I often found the change of sounds (vowel to Umlaut or contractions in general, like from the sound ei to ie) of certain irregular verbs, or plurals hard to remember. Also, sometimes I got confused with change of vowels between words and adjectives with the same root.

I would like to know if is there a principle (I am sure there must be some sort of logic or historical reason) behind them. Like in the following examples:

  • FahrradFahrräder [plural of noun]
  • fahrenfährt [declension of verb]
  • Standständig [adjective from noun within the same root]
  • StandStänder
  • unterscheidenUnterschied
  • entscheidenentschieden [past participle]
  • FarbeFärbung [another change in the vowel from that is hard to understand for me. In a way it is having the same root, but that could be questionable.]

Is there one or more general rules I could check to understand the logic behind them to not get confused?


1 Answer 1


There are two distinct phenomenons at work here: umlaut and ablaut.

Umlaut, sometimes also called i-mutation, is specific to Germanic languages. Germanic umlaut

The following vowel changes are umlauts:

  • Fahrrad ↔ Fahrräder
  • fahren ↔ fährt
  • Stand ↔ ständig
  • Stand ↔ Ständer
  • Farbe ↔ Färbung

In German, umlaut can be easily recognized because it affects the pairs a/ä, o/ö, u/ü, and au/äu.

But umlauts also can be found in English, although much more rarely, for example: man/men.

Another vowel change is ablaut, which originates in Proto-Indo-European.

The following vowel changes are ablauts:

  • unterscheiden ↔ Unterschied
  • entscheiden ↔ entschieden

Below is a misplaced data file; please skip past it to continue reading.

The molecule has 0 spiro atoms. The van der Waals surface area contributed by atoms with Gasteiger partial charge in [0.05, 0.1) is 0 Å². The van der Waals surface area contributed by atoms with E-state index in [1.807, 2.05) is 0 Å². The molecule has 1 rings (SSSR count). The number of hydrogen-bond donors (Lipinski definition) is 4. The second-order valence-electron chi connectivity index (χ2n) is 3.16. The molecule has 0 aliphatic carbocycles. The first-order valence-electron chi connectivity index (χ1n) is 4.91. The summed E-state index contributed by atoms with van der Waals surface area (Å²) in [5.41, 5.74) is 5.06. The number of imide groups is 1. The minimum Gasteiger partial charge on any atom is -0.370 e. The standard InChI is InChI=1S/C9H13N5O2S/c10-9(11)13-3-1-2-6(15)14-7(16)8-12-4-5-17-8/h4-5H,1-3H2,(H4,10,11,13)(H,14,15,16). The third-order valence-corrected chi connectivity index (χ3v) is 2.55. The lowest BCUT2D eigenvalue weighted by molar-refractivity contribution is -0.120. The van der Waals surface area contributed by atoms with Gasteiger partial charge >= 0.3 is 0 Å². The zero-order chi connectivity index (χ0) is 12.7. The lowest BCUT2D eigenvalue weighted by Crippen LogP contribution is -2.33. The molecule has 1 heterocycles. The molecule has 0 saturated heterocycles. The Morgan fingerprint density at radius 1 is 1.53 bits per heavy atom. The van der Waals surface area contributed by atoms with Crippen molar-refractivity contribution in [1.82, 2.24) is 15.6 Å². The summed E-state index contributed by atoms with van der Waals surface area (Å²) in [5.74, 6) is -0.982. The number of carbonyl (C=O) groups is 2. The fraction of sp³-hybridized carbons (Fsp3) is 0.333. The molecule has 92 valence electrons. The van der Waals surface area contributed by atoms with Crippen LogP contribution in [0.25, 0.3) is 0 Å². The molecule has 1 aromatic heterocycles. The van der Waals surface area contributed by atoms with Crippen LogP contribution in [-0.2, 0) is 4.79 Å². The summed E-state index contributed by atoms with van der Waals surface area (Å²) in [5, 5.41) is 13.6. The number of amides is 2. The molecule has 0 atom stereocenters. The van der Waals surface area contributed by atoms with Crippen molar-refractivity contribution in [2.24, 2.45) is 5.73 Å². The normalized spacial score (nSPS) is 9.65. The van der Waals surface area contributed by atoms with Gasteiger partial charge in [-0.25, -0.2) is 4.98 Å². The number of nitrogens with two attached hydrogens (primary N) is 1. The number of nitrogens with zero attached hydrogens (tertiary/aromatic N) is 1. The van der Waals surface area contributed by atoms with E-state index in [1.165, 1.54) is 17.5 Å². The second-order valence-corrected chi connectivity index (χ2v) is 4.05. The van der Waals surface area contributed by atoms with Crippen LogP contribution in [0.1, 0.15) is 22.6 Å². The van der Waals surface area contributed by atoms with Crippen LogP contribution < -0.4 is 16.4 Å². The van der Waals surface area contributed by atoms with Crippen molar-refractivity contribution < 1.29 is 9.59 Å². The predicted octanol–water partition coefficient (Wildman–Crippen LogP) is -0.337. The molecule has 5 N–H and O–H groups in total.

Ablauts can also be found in English irregular verbs, for example: to swim, swam, swum. But they also can be found in other Indo-European languages, such as Latin and Old Greek. Indo-European ablaut

In German, ablaut is almost exclusively found in irregular verbs, much like in English. The verbs with ablaut are called strong verbs. Germanic had a fairly regular system of 7 classes of strong verbs. This system has become more complicated and more irregular over time, so today I think there is no alternative to memorizing the forms of strong verbs.

  • 1
    Strong verbs in German have other differences, for example no added 't' in the past tense. There are more strong verbs in German than English, but their conjugation is relatively systematic and knowing they follow the strong pattern tells you almost everything you need to know to conjugate them. That makes German more complex since instead of regular and irregular there is regular weak, irregular weak, regular strong, and irregular strong. Then there are modals and wissen, stem-changing verbs, and few oddballs that are difficult to classify. That's 7 types if you're counting.
    – RDBury
    Oct 15, 2022 at 21:08
  • Wiktionary lists original verb classes for strong verbs, but I agree that they're useless for a learner. Two verbs of the same class may be inflected different ways, so you'd end up having to memorize the vowel change anyway.
    – RDBury
    Oct 15, 2022 at 21:19

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